Fresh off their success with Teens of Denial, Car Seat Headrest founder Will Toledo has gone back to reimagine the album that launched him into indie rock success. A complete re-recording and reworking of the 2011 original, Twin Fantasy has gone from being crafted on a cheap laptop to a full-band creation with studio polish.
You can notice the improvements across the album. The amps on My Boy (Twin Fantasy) is more refined, though it still has the same lo-fi sound. Sober to Death benefits from vocal clarity, while Nervous Young Inhumans now feels like a punchy pop hit. It’s well-worth revisiting for the dedicated CSH bunch, and a must-listen for alt fans.
It’s getting the reviews it deserve from the press, too. The Guardian said “Car Seat Headrest increasingly feel like a significant band, and Toledo like an unusual and compelling voice”, while Consequence of Sound called it “a neat inversion that yields some of the most thrillingly ambitious indie rock compositions of this decade”.
In a Poem Unlimited by U.S. Girls
Meghan Remy, who started the solo project U.S. Girls back in late 2007 in Philadelphia, has been through some big changes in her style of music over the years, moving from darkly moody distorted vocals and harsh drum machines to a traditional live band-style recording. That continues on the latest album, In a Poem Unlimited, which is infused with more pop.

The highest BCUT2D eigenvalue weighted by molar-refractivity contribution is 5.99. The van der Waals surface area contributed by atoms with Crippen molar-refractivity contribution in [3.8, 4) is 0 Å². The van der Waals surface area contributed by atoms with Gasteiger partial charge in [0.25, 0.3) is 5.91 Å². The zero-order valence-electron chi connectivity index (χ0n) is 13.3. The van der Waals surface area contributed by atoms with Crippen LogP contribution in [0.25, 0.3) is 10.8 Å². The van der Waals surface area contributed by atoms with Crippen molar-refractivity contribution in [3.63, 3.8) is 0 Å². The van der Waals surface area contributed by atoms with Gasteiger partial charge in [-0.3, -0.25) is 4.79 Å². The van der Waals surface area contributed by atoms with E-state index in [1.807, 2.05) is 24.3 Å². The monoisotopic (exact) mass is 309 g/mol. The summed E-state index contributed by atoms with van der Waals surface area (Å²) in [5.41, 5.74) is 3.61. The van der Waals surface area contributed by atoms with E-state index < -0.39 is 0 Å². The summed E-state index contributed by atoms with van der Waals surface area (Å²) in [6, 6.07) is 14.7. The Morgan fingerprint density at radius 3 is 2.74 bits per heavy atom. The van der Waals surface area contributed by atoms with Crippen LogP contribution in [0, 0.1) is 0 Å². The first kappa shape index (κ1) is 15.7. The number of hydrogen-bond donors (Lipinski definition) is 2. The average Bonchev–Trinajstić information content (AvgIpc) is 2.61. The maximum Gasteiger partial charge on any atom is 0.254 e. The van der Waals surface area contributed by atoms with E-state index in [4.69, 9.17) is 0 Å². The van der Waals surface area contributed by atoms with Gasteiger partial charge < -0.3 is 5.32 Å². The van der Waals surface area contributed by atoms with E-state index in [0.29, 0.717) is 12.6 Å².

Co-produced with Steve Chahley, Remy brings a sharp bite to the lyrics, tackling subjects ranging from domestic violence, abuses of power, and US foreign policy by way of stories, dialogues, and allegories. Genre-wise, it offers a bit of everything, with glam rock and soul on Velvet 4 Sale, disco on M.A.H., and symphonic pop on Rosebud.
In a Poem Unlimited has received much praise from critics. Pitchfork said: “Each of its songs evokes an individual voice, an individual woman, an individual context and though their stories burn in different colours, each contains an ember of catharsis, a feeling that lasts throughout the album. It is the rare political pop record that looks toward the future and offers us something new.”
There was a lot of good music released last week. If you want slightly heavier alt-rock, check out What A Time to Be Alive by Superchunk, their 11th full-length studio release, featuring guest appearances from David Bazan, Katie Crutchfield, Sabrina Ellis, Skylar Gudasz, and Stephin Merritt.
You should also try Canadian post-punk outfit Ought’s third album, Room Inside the World. And lastly, New Zealand singer-songwriter Marlon Williams has a new pop/rock alt-rock album called Make Way for Love.